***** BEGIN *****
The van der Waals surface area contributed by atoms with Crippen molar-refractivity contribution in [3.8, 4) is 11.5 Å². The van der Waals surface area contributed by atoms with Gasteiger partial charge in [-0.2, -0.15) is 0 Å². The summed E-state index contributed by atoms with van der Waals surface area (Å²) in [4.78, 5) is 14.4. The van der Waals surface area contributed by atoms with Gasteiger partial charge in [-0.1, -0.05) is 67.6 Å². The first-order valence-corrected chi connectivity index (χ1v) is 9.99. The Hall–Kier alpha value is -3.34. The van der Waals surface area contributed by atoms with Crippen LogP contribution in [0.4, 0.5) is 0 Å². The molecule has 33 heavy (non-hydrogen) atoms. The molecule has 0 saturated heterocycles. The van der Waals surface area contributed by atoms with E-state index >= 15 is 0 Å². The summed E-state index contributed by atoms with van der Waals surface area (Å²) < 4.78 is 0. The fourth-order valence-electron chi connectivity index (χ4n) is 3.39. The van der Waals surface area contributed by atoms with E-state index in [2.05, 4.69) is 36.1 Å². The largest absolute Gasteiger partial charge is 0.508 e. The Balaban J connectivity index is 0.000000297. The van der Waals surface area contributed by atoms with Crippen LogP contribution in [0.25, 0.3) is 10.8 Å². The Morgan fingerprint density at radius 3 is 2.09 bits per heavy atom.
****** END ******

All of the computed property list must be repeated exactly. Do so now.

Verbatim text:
The van der Waals surface area contributed by atoms with Crippen molar-refractivity contribution in [3.8, 4) is 11.5 Å². The van der Waals surface area contributed by atoms with Gasteiger partial charge in [-0.2, -0.15) is 0 Å². The summed E-state index contributed by atoms with van der Waals surface area (Å²) in [4.78, 5) is 14.4. The van der Waals surface area contributed by atoms with Gasteiger partial charge in [-0.1, -0.05) is 67.6 Å². The first-order valence-corrected chi connectivity index (χ1v) is 9.99. The Hall–Kier alpha value is -3.34. The van der Waals surface area contributed by atoms with Crippen LogP contribution in [0.4, 0.5) is 0 Å². The molecule has 33 heavy (non-hydrogen) atoms. The molecule has 0 saturated heterocycles. The van der Waals surface area contributed by atoms with E-state index >= 15 is 0 Å². The summed E-state index contributed by atoms with van der Waals surface area (Å²) < 4.78 is 0. The fourth-order valence-electron chi connectivity index (χ4n) is 3.39. The van der Waals surface area contributed by atoms with E-state index in [2.05, 4.69) is 36.1 Å². The largest absolute Gasteiger partial charge is 0.508 e. The Balaban J connectivity index is 0.000000297. The van der Waals surface area contributed by atoms with Crippen LogP contribution in [0.25, 0.3) is 10.8 Å². The Morgan fingerprint density at radius 3 is 2.09 bits per heavy atom.